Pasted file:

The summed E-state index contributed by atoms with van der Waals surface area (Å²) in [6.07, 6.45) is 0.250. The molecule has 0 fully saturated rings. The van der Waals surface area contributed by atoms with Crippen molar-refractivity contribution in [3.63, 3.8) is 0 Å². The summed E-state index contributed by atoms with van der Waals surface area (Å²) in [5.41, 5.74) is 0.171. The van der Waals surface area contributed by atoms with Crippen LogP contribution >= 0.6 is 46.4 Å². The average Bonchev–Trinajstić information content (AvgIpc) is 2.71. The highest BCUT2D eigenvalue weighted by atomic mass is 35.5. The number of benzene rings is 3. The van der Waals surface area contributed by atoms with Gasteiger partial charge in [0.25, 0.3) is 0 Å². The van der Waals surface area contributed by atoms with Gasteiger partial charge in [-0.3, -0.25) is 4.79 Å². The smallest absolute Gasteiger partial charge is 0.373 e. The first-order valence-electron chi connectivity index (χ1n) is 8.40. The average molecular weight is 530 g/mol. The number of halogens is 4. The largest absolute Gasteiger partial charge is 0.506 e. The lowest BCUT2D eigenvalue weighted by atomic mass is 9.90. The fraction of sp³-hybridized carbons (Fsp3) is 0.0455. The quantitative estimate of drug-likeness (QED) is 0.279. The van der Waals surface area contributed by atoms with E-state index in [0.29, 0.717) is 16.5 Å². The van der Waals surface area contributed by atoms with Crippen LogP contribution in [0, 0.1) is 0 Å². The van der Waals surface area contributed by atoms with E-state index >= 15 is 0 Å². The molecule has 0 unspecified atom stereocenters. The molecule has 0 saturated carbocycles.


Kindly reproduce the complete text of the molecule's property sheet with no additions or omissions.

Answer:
The summed E-state index contributed by atoms with van der Waals surface area (Å²) in [6.07, 6.45) is 0.250. The molecule has 0 fully saturated rings. The van der Waals surface area contributed by atoms with Crippen molar-refractivity contribution in [3.63, 3.8) is 0 Å². The summed E-state index contributed by atoms with van der Waals surface area (Å²) in [5.41, 5.74) is 0.171. The van der Waals surface area contributed by atoms with Crippen LogP contribution >= 0.6 is 46.4 Å². The average Bonchev–Trinajstić information content (AvgIpc) is 2.71. The highest BCUT2D eigenvalue weighted by atomic mass is 35.5. The number of benzene rings is 3. The van der Waals surface area contributed by atoms with Gasteiger partial charge in [0.25, 0.3) is 0 Å². The van der Waals surface area contributed by atoms with Gasteiger partial charge in [-0.3, -0.25) is 4.79 Å². The smallest absolute Gasteiger partial charge is 0.373 e. The first-order valence-electron chi connectivity index (χ1n) is 8.40. The average molecular weight is 530 g/mol. The number of halogens is 4. The largest absolute Gasteiger partial charge is 0.506 e. The lowest BCUT2D eigenvalue weighted by atomic mass is 9.90. The fraction of sp³-hybridized carbons (Fsp3) is 0.0455. The quantitative estimate of drug-likeness (QED) is 0.279. The van der Waals surface area contributed by atoms with E-state index in [0.29, 0.717) is 16.5 Å². The van der Waals surface area contributed by atoms with Crippen LogP contribution in [0, 0.1) is 0 Å². The van der Waals surface area contributed by atoms with E-state index >= 15 is 0 Å². The molecule has 0 unspecified atom stereocenters. The molecule has 0 saturated carbocycles.